Around the House: Remove water spots on house siding with vinegar

Zolton Cohen

Q The underground sprinkling system of our new home sprayed on two windows and the siding. There are no yellow or orange iron deposits, just white water spots. What can I use to clean them?
— J.R., Grand Rapids

A The water spots you’re seeing are actually hard-water minerals dissolved in the groundwater. They are left behind as deposits after the water dries. Homeowners who lack a water softening system are used to seeing these white marks on plumbing fixtures, sinks and countertops.

Because the minerals are mostly alkaline, the best way to remove them is to use the chemical opposite: an acid solution. Inexpensive distilled white vinegar, available in half- or whole gallons at your grocery store, is acidic enough to break down the hard-water spots, yet mild enough not to hurt the siding. Still, you should test the spot-removal methodology on a scrap of the siding or in an out-of-the-way area in case it affects the color.

To remove the water spots, try spraying some vinegar on them, let it rest for a few minutes, spray some more and then use a nonabrasive scrubbing pad or soft bristle brush. If the deposits are not softened enough to remove, you might have to let the vinegar soak a while longer.

For particularly troublesome spots, temporarily tape some paper towels to the siding, soak them with vinegar and press them so they cling. Leave everything in place for several hours, then remove and the spots should rinse right off.

One thing you’ll probably notice is that cleaning the hard-water deposits will create a spot that looks different than the siding surrounding it. That’s because, along with the mineral residue you eradicate, some dirt and other material that has fallen onto and stuck to the siding since it was installed will come away as well. So, prepare yourself for the possibility that you’ll wind up washing an entire side of the house to even out the color.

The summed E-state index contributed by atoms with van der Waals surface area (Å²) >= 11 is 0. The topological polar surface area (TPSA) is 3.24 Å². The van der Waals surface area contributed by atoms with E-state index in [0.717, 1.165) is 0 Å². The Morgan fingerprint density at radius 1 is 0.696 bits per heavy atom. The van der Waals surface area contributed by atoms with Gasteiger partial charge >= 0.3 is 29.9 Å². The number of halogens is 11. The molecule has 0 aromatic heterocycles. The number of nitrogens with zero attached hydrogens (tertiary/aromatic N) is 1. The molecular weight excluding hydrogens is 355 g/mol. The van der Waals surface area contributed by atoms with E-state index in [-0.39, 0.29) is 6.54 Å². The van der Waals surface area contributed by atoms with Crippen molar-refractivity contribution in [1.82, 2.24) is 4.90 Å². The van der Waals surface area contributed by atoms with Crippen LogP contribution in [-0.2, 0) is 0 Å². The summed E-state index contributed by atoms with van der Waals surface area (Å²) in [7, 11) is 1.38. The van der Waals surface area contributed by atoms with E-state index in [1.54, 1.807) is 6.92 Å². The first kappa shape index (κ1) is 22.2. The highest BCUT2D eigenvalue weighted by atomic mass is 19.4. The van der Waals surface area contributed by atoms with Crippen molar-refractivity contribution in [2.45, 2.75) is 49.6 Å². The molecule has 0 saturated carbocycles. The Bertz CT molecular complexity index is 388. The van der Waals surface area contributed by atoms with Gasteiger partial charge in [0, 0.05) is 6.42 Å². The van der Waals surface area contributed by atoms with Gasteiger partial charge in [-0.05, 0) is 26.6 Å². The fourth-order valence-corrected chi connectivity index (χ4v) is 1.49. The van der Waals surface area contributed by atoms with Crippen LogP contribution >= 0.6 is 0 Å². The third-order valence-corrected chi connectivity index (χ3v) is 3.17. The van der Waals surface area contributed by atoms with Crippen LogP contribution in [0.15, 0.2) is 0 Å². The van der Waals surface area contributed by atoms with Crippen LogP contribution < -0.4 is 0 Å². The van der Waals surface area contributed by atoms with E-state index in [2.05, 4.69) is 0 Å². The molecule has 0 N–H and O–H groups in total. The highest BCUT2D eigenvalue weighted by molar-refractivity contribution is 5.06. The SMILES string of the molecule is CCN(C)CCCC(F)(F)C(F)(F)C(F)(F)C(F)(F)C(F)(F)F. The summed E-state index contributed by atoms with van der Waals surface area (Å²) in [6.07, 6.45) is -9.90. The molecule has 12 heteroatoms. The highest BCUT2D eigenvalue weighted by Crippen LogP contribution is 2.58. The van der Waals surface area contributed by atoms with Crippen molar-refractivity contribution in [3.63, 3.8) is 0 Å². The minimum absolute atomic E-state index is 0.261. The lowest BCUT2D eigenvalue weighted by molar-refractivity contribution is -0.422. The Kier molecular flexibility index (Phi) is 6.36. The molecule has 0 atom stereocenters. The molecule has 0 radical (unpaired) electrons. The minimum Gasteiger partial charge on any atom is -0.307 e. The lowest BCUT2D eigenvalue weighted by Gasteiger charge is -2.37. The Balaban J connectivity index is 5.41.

On a one-story home with good access to the siding, this is not a difficult or onerous task — and it makes the house look like a million bucks when you’re finished. Two-story homes, or those built on sloping lots, may offer more of a challenge to reach the topmost portions.

You likely already own most of the materials you need for the project: ordinary dish soap, a bucket, a hose with a sprayer head and a soft-bristle scrub brush. It is worth obtaining a long-handled brush, though, because it helps you avoid stooping or stretching for the lower and upper courses of siding.

To avoid streaking, start washing from the bottom and work your way up the side of the house. Wet the siding first and then scrub with a soap and water solution. Most dirt will come right off.

Spots of mildew might require a bit more scrubbing, and possibly the addition of some TSP (tri-sodium phosphate, a heavy duty cleaner used by professional painters to prepare surfaces for painting).

Rinse with the hose once you’ve cleaned a section. Don’t let the cleaning solution dry on the siding.

Bear in mind that vinyl siding is designed to keep out water that falls from the top down. If you train the hose so it shoots water upward into the bottom or vertical laps of the siding, it might cause leaks. So always rinse — gently — from the top down, as rain would descend.

Zolton Cohen is a former ASHI-certified home inspector based in Kalamazoo. Write to Zolton Cohen, Around the House, P.O. Box 2007, Kalamazoo, MI 49003.

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